Tuesday, March 31, 2009

D-Day today for England - West Indies

TODAY COULD BE make or break for the final One-Day-International cricket match between England and the West Indies in St Lucia on Friday.

It could also be an indicator as to what direction the future relationship between regional players and cricket administrators will take.

The West Indies Cricket Board (WICB) and the West Indies Players Association (WIPA) will hold crisis talks today to try and end the deadlock that threatens to lead to a boycott of the encounter at the Beausejour Cricket Ground.

WIPA president Dinanath Ramnarine is expected to lead a delegation to meet WICB president Julian Hunte and his representatives in St Lucia to try and save this weekend's match.

The impasse has already seen regional first-class players go on strike, leading to the cancellation ten days ago of some 11th-round matches in the WICB's four-day competition.

WIPA has a long list of concerns with the way the WICB governs cricket in the region, including the contention that the board usually makes decisions without consulting the union as had been previously agreed between the two bodies.

While Ramnarine has declined to make any public statements, West Indies captain Chris Gayle and allrounder Dwayne Bravo have spoken of their frustrations. Last week Gayle rebuked the WICB, urging the body to get its house in order in its dealings with the players. He also hinted at a possible players' strike of Friday's game.

Gayle and Bravo are among five regional players who have signed on to the lucrative 2009 Indian Premier League (IPL), a tournament which clashes with the team's tour of England in May. This conflict is among the topics which are expected to be on today's agenda

Failed to consult

Bravo said yesterday the WICB had failed to consult WIPA when agreeing to the tour of England starting in May. Ironically, the West Indies replaced Sri Lanka on the tour because its board opted out of the series to allow its players to take part in the IPL.

"The WICB went on and signed that tour without letting WIPA know anything about the tour," Bravo said. "We signed our contract to go and represent our IPL team, now we are in a position where we have to choose whether to go and play IPL for the first six weeks or go to England. It is a tricky situation."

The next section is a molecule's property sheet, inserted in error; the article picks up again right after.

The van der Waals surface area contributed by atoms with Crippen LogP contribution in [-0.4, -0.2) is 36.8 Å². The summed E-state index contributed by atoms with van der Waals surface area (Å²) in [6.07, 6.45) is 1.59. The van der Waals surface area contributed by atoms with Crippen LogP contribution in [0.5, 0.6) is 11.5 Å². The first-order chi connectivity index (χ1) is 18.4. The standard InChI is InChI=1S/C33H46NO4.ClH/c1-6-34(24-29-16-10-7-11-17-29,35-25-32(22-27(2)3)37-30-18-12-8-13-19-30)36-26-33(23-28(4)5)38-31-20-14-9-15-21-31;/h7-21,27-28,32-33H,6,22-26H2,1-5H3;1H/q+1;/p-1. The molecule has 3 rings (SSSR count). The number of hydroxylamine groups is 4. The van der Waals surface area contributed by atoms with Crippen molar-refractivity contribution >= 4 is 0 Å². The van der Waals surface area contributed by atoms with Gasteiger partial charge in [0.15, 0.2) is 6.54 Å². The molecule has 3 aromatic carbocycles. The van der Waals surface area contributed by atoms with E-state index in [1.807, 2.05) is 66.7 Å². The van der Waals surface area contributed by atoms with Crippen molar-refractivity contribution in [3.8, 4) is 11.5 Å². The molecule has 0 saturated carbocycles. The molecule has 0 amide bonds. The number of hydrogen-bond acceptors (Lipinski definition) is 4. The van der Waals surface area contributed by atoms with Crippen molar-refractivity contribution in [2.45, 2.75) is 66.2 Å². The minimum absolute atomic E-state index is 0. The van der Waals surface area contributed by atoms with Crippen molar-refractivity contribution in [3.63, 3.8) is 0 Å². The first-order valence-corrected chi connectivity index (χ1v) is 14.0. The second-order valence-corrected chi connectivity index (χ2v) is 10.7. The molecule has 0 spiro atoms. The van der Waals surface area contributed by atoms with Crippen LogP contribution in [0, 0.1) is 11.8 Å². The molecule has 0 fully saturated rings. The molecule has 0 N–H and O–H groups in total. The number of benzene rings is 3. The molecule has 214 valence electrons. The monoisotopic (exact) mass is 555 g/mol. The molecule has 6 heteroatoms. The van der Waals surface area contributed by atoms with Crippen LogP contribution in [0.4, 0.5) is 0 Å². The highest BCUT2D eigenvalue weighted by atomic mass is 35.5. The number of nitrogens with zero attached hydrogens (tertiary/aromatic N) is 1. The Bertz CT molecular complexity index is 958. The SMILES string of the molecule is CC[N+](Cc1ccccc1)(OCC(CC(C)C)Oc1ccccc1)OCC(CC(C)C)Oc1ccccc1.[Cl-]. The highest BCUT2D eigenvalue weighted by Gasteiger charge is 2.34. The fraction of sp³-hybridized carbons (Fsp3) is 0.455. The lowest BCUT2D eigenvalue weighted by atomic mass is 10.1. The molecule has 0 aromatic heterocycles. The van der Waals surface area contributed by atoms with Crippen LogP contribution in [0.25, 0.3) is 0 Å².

Bravo also rejected suggestions that the players were unaware of all the issues in their dispute with the WICB and had not been privy to relevant information from Ramnarine.

"[He] lets us know everything that is taking place so we are fully aware of everything that is going on in the meetings," Bravo said.

He added: "We are fully aware of what the WICB owes us. We know everything. We are never short of information. Whenever issues come up, the first person Ramnarine contacts is Chris [Gayle]; Chris calls a meeting, and lets the players know what is going on and we the players come up as a team, and make a decision on what we would like Ramnarine to go forward with."

Bravo also dismissed claims that the WIPA was only looking out for the benefit of the international players, and not for the all first-class players in the region.

"That doesn't have any truth in it at all!" he said. "Whenever we meet as a team, and whenever Ramnarine comes and talks with us, our main issue is about the first-class players.

"He keeps stressing on the first-class players, not too much on us, because we have it better off than the first-class players. Ramnarine is the only one who got first-class fees raised after so many years," he said.

Bravo asserted that the players were not greedy, but wondered what was wrong with them wanting a better deal.

He asked: "So why does a bank manager go to work every day? Why does a teacher go to work everyday? Why she don't just go and teach and don't study about money?"

Bravo added: "It's not only us complaining about money. You see teachers protest for salaries; you see people protest because of shortage of salary. . .

"But we have to understand and accept that the way how life is going, and the way how cricket is going now, it is more a business.

"It is still a sport, but there is a lot of business, there is a lot of money floating around. Players see opportunity where they could make other income. I don't see any problem with it."

[credit : http://www.nationnews.com/news/local/lead----D0596--BC-CRI-WestIndies-Dispu-03-30-0672-FRONT-PAGE-OT]

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